Subrogation plaintiffs obtain reversal in Appellate Division: questions of fact including whether auto dealership negligently performed vehicle recall

Utica Mutual Insurance Company v. Ford Motor Company, et al., __ A.D.3d __ (2nd Dep't May 4, 2016)

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A motion court erred in granting the defendant auto dealership's motion for summary judgment, as there existed questions of fact concerning its negligence in carrying out an automaker's recall, and the Appellate Division, Second Department, reversed the court's order.

The claim involved a fire in the plaintiff's insured's garage, where the insured's Lincoln Town Car was parked. The vehicle had been purchased from the defendant dealer, but later Ford Motor Company issued a recall notice concerning the vehicle's cruise control system. The notice indicated that a malfunction could cause an underhood fire, even when the vehicle was not being operated. In response, the insured brought the vehicle to the dealership for service on two occasions. Nevertheless, a fire ignited subsequently in the engine compartment of the vehicle, causing extensive damage to the insured's vehicle, garage, and home. Plaintiffs commenced this action, alleging that the dealership negligently performed recall service on the vehicle and was strictly liable for the sale of a defective product. The dealership moved for summary judgment dismissing the complaint as against it, which was granted.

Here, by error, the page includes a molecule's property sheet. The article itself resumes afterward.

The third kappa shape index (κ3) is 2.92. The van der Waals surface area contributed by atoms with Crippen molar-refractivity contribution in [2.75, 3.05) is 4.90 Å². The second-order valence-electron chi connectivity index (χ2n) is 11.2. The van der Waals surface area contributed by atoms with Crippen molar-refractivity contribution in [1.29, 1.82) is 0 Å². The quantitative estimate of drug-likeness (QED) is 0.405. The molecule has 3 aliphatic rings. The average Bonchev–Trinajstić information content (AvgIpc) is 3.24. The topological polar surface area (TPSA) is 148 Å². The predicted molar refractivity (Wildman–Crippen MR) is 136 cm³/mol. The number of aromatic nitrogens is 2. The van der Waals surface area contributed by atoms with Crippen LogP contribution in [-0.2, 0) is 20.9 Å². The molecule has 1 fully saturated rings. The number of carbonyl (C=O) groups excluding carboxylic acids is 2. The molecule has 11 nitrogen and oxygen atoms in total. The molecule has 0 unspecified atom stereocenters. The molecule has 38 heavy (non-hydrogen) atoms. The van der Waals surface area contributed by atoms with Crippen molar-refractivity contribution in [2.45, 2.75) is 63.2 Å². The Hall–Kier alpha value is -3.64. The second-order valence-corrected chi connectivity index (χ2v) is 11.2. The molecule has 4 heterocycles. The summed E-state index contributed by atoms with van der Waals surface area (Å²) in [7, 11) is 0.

The Appellate Division unanimously reversed, finding that, although the defendant established its prima facie case, plaintiffs had raised triable issues of fact barring summary judgment. These included whether the dealership negligently performed the recall service on the vehicle under a theory of res ipsa loquitur; whether the dealership's alleged negligence was a proximate cause of the fire; and whether defendant could be held strictly liable for the sale of a defective product.

The Court also rejected the contention that the appeal was barred by the doctrine of law of the case. An earlier order relied upon by the defendant did not address the precise question raised on the dealership's motion; and in any event, the Appellate Division was not bound by the Supreme Court's prior order.

AGF&J partner Chris Christofides represents the plaintiffs, and he briefed and argued the appeal.